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Namibia Wants To Access Africa’s $4 Billion Market And Here Is Why

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President Hage Geingob yesterday confirmed that Namibia will soon sign up to the African Continental Free Trade Area Agreement (AfCFTA), which will give the country easier access to the African market currently valued at nearly N$50 trillion ($4 Trillion).

Namibia has always been pro-AfCFTA but delayed signing the actual agreement to first ensure all its bases were covered through an inclusive consultative process, said Geingob during a meeting with AU Commission Chairperson Moussa Faki Mahamat at State House yesterday.

The president gave the assurance that Namibia is fully committed to the integration of the continent and strongly believes that its own economic development depends on advancing regional and continental economic cooperation and integration.

'Africa's advancement remains first and foremost a matter for Africans' - Namiba President Hage Geinob Click To Tweet

Africa’s advancement remains first and foremost a matter for Africans. Namibia reiterates her commitment to the AfCFTA and the Protocol to the Treaty Establishing the African Economic Community Relating to the Free Movement of Persons, Right of Residence and Right of Establishment, and will expedite internal processes to sign and ratify these instruments.”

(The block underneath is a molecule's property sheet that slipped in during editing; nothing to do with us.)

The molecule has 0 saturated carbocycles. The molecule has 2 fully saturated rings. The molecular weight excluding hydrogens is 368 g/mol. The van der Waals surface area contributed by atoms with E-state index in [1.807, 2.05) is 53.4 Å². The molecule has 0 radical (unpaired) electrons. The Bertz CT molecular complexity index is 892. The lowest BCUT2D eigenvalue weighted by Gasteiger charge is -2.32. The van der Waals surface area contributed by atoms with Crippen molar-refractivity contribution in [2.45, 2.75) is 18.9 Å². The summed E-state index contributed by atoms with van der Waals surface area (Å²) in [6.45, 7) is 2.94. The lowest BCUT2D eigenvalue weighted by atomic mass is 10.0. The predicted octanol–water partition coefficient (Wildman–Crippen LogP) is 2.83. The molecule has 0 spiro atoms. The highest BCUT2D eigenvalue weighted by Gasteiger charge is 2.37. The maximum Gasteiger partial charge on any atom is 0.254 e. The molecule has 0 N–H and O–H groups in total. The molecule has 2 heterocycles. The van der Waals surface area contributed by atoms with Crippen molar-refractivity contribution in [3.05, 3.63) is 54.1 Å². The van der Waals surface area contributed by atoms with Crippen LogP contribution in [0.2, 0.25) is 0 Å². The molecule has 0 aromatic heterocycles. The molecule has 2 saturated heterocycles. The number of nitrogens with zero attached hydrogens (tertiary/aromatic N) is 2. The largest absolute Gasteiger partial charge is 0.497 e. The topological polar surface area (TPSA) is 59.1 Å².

African leaders have agreed that the AfCFTA takes effect within 18 months, but first at least 22 countries must formally ratify the agreement.

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There is already a problem with the time frame, with Africa’s biggest economies saying it is unrealistic as it is too short a notice to wrap up negotiations among the African countries that already signed up to the agreement.
Moulded in the form of the European Union’s version of free trade, the AfCFTA presents immense opportunities for African countries to trade among themselves in a market valued at nearly US$4 trillion (about N$50.6 trillion) without trade restrictions such as tariffs.

By signing up to the AfCFTA individual African countries agree to remove tariffs on 90 percent of goods, with only 10 percent of tariffs applicable on specially defined goods when trading with one another.
It also asks African countries to give preference to ‘Made in Africa’ goods, which, while it is good news, poses a challenge when it comes to ensuring quality standards on goods.

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